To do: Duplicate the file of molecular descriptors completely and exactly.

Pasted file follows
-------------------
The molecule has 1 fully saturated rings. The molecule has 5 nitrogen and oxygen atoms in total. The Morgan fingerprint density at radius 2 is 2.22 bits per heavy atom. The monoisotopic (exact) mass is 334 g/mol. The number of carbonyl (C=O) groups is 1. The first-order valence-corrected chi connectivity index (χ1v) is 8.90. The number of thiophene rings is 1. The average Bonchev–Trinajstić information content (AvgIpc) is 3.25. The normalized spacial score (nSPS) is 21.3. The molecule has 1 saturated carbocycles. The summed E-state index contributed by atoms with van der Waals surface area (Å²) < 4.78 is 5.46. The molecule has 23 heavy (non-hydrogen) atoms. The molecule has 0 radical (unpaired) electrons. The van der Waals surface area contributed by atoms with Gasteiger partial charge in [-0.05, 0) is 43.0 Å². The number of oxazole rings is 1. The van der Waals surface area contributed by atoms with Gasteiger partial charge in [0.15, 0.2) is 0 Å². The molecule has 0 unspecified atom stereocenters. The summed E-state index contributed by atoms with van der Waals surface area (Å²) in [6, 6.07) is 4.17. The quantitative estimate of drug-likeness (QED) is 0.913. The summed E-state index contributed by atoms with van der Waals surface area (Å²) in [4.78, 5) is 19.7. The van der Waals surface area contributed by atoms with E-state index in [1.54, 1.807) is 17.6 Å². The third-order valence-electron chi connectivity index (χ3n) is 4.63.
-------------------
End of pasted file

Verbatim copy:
The molecule has 1 fully saturated rings. The molecule has 5 nitrogen and oxygen atoms in total. The Morgan fingerprint density at radius 2 is 2.22 bits per heavy atom. The monoisotopic (exact) mass is 334 g/mol. The number of carbonyl (C=O) groups is 1. The first-order valence-corrected chi connectivity index (χ1v) is 8.90. The number of thiophene rings is 1. The average Bonchev–Trinajstić information content (AvgIpc) is 3.25. The normalized spacial score (nSPS) is 21.3. The molecule has 1 saturated carbocycles. The summed E-state index contributed by atoms with van der Waals surface area (Å²) < 4.78 is 5.46. The molecule has 23 heavy (non-hydrogen) atoms. The molecule has 0 radical (unpaired) electrons. The van der Waals surface area contributed by atoms with Gasteiger partial charge in [-0.05, 0) is 43.0 Å². The number of oxazole rings is 1. The van der Waals surface area contributed by atoms with Gasteiger partial charge in [0.15, 0.2) is 0 Å². The molecule has 0 unspecified atom stereocenters. The summed E-state index contributed by atoms with van der Waals surface area (Å²) in [6, 6.07) is 4.17. The quantitative estimate of drug-likeness (QED) is 0.913. The summed E-state index contributed by atoms with van der Waals surface area (Å²) in [4.78, 5) is 19.7. The van der Waals surface area contributed by atoms with E-state index in [1.54, 1.807) is 17.6 Å². The third-order valence-electron chi connectivity index (χ3n) is 4.63.